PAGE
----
On the 13th-15th of May, Prague hosted the third European Summit ( in the beautiful Lobkowicz Castle. In this third gathering of academics, think tank experts, civil servants and politicians, topics included also migration. The panels gave unanimous support to successful integration as the key to societal security in the EU, where member states have different political and social histories with regard to migration.

Our project deals with one dimension of integration in Russia, which is micro level integration to a new legal culture. A simple definition of legal integration at this level sees it as a learning experience in which new arrivals accept and follow new norms and regulations. We also use this definition in our effort, as we look at the rules, which govern migration and Russian labour market, and examine what these rules are, how they are enforced and followed. However, we are also looking beyond the fast changing surface by examining how migrant communities contribute more generally to the shaping of the legal environment in Russian communities and institutions.

This is also a reason for our interdisciplinary approach. As we examine ‘living law’ vis-á-vis ‘law in books’, we do not separate different ways of looking at the law, often used in academic studies. The perspectives of ‘law in’, ‘law and’ and ‘law as’ will be included in our analysis. Examination of migration to Russia  would be articifial without taking into account the historical legacies of the post-Soviet regions. Our key methods include ethnography which is  connected to the empirical tradition of legal-sociology. It underlines the relationship between law and society and utilizes both social and legal theories in analysis. In addition, we try to understand how migrants, who live in the intersection of different legal cultures, construct the meaning of law  in their new Russian surroundings. This implies that we try to find out what kinds of understandings of societal life their legal thinking includes.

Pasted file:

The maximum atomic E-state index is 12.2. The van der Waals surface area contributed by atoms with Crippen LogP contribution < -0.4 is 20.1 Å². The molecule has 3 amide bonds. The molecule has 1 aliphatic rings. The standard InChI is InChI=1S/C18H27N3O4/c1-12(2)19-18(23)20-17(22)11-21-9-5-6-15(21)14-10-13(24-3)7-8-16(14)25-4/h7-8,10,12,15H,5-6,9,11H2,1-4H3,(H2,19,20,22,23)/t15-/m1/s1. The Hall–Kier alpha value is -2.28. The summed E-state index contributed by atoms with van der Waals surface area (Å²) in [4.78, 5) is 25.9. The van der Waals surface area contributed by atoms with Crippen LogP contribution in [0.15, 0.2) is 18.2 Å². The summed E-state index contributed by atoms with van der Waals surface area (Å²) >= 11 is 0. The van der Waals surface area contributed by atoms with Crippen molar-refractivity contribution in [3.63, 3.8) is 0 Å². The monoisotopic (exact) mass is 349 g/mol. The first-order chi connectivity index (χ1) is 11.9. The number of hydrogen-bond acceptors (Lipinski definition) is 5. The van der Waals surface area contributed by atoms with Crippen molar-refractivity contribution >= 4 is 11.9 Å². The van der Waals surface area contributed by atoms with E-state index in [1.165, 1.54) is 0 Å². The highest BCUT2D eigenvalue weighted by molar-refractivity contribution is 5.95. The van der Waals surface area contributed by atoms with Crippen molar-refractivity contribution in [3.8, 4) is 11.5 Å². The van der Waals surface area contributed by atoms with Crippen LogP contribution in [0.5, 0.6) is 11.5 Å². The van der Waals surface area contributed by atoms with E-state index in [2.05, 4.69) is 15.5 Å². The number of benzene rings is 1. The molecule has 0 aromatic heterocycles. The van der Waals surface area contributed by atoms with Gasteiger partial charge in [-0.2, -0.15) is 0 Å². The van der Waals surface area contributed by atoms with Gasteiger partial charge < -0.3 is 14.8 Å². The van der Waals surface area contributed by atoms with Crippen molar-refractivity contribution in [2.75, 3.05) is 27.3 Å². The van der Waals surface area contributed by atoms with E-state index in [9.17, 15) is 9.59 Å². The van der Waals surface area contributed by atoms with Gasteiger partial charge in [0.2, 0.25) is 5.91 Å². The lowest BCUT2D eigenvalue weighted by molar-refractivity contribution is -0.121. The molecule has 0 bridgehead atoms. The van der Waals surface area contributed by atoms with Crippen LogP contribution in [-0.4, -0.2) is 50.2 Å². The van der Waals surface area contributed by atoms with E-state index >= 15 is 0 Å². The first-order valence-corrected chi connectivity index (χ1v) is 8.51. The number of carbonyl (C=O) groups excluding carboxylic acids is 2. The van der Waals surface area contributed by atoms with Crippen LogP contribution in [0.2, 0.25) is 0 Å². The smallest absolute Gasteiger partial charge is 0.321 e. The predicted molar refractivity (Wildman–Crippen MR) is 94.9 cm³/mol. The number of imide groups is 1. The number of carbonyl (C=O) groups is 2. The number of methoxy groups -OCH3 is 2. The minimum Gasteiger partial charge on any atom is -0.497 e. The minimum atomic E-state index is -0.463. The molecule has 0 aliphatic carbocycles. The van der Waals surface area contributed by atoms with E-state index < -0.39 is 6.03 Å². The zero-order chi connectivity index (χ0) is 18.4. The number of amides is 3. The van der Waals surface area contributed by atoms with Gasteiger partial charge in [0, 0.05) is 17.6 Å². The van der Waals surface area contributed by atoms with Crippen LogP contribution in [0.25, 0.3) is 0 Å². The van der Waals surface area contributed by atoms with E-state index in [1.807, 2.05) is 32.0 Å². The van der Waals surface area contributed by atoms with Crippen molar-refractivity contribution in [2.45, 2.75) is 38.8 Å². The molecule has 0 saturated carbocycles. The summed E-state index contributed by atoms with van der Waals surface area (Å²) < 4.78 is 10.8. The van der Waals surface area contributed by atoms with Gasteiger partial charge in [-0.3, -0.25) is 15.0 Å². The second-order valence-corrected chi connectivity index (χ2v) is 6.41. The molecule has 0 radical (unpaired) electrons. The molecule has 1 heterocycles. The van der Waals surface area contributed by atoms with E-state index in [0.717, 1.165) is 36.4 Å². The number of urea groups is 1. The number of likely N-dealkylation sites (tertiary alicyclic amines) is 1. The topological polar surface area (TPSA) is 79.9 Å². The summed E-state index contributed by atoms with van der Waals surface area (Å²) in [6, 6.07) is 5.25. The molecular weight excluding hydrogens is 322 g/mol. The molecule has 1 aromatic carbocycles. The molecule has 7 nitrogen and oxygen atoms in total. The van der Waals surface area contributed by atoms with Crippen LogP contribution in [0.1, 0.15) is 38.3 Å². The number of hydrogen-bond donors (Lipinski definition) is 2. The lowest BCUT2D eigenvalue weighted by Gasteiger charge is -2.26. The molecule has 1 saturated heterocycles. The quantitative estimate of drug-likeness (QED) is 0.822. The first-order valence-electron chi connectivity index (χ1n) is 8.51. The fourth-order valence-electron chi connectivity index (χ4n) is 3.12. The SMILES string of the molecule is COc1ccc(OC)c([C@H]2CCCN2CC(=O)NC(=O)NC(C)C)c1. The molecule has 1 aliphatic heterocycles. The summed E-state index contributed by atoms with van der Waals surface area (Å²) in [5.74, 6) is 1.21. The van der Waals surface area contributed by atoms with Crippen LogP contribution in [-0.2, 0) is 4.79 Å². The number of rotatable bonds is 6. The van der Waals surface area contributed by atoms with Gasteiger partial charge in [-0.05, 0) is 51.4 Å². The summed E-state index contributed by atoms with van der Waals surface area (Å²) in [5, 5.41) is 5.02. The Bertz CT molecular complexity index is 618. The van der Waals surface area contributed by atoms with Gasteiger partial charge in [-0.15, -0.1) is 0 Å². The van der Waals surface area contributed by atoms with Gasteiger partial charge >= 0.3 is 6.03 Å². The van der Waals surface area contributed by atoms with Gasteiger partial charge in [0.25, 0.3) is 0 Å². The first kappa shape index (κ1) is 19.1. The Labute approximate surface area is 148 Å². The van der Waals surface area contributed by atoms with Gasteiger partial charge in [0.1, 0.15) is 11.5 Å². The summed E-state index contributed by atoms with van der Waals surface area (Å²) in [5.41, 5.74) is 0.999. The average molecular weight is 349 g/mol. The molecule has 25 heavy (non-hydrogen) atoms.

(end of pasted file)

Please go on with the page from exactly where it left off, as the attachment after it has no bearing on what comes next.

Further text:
This brief description may already give you an idea of the intellectual and practical dimensions of this project. This spring we have had the chance to talk about our work to different audiences and to get feedback on important points. We will continue this part of our project in the fall, with plans to visit Germany and Spain. Then – back to Moscow!


First week of Moscow field work